Including me. I've had the r6250 and it's been better than any atheros unit I've had except the ea8500 I have now.
In terms of CPU power the IPQ8064 in the EA8500 blows away every broadcom unit including the new 1.4Ghz broadcoms. Look at the tiny heatsink of the EA8500 and then look at the heatsinks of the new 1.4Ghz broadcoms.
do u happen to be working on r7500 v2 as well? since its a near clone to the ea8500 & has same qualcomm atheros qca99xx radios instead of quantenna
Don't have a V2 yet. But the EA8500 build is soon ready for public consumption:-)
It has the same dual boot logic as the Linksys WRT series.
Kong, have you had to recover the ea8500 with your serial setup yet?
I haven't opened mine yet, I'm hoping it doesn't have the same small pins that the other ea series and the wrt1900ac uses. _________________ I am far from a guru, I'm barely a novice.
Current nat throughput is 700Mbps, but I have not enabled compile optimization, this will make a big difference as the new krait offers various features that speed things up a lot hard float, neon etc.
The EA8500 has the best reception I have seen, it is the only unit that sees a neighbors router from that location, there is no other unit that sees any neighbor signals in my test location.
Openssl performance is about 25% better compared to broadcoms new 1.4Ghz and again I have not yet enabled compile optimization. It features very low power consumption, cpu temp is around 60 degree celcius although this thing only has a tiny heatsink.
The cpu does frequency scaling and if idle it runs only at 384Mhz.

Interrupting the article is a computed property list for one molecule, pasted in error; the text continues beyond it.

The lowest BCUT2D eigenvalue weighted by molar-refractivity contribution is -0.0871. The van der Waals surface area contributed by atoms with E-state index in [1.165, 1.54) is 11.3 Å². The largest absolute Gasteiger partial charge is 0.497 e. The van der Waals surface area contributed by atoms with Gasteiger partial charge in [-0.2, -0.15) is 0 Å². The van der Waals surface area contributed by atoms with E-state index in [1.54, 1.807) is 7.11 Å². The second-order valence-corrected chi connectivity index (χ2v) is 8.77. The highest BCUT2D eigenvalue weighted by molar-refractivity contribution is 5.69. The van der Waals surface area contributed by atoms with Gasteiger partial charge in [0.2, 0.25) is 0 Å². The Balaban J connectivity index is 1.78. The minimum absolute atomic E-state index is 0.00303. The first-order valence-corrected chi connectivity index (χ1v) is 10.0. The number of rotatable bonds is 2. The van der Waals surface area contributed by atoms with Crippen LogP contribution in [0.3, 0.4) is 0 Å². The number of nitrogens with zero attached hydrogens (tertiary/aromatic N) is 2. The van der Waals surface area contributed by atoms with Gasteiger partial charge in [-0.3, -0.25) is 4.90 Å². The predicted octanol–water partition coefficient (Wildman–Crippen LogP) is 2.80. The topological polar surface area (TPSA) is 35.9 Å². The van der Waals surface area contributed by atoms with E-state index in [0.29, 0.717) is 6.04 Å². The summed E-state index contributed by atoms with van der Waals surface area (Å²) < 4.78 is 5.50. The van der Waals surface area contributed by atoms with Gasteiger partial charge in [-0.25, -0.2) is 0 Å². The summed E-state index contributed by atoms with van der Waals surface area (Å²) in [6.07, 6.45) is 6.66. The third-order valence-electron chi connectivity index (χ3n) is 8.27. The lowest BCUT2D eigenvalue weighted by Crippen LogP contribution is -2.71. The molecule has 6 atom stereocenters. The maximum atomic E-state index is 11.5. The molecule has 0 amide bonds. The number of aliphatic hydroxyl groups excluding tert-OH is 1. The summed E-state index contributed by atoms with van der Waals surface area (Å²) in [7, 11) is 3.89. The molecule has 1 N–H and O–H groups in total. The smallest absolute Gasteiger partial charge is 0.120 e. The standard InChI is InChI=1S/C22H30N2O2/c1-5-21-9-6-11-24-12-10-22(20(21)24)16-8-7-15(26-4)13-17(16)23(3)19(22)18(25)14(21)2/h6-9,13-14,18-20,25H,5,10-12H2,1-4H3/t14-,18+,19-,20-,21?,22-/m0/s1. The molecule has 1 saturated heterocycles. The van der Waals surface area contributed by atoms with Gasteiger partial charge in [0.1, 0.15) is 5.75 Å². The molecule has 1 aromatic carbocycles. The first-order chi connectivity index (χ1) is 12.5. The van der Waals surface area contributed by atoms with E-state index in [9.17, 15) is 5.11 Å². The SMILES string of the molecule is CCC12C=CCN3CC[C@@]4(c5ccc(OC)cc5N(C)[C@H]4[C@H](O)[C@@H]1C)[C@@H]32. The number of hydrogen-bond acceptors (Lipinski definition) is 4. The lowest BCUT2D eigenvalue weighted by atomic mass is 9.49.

The build can now be tested and I don't expect any major issues. The flash logic is the same as on WRT1900/1200 series, thus already mature.
Flashing back to oem will require a convert image. But again if you use commandline to switch boot_part env you can keep the oem firmware on one partition and dd-wrt on the other.
Last edited by <Kong> on Wed Dec 09, 2015 17:12; edited 1 time in total
Whole flash is used, but only around 25MB space for jffs since it has two installs, which is used for failsafe, if the kernel crashes a few times it will switch to the second install.
If you flash it will flash to the second partition and boot from it, thus you still have the previously working image on it.
on ur site it says
"If you flash from linksys fw it will flash to the second partition, if
you flash the next time from dd-wrt it will flash to the other partition where
linksys fw still exists, after that both partitions are loaded with dd-wrt."
wouldnt it be better if ddwrt was changed so it stays on the 1 partition only while keeping stock fw (or any given build of ddwrt if user chooses) on the other for "brick protection" purposes?
I performed the flash, it reported operation successful, then I rebooted router.
192.168.1.1 still linksys FW
I am not sure if I have to change the boot partition somehow, or if I should hit the 'restore previous firmware' option from the linksys FW GUI to copy the ddwrt flash to the 2nd partition.
I'd rather keep the linksys stuff on there in case I need to revert for whatever reason, but I do not know how to change the boot partition.
Any tips greatly appreciated.
*** Alright, alright, I will wait for it to actually be released before I start monkeying with it ***
Well that pretty easy to answer, if linksys fw is on, then you probably flashed the wrong file. Or it tried to boot dd-wrt 3 times, boot failed and thus reverted to linksys fw, which would be really strange since I flashed and tested it before uploading.
Thus most likely error on your side.
P.S. Just reupped mvebu/ipq builds, since I just added unbound again.
Kong, I just got around to flashing mine. On the status page, the cpu clock keeps fluctuating.
It goes from 384mhz to 600 and once I saw it at 1400. _________________ I am far from a guru, I'm barely a novice.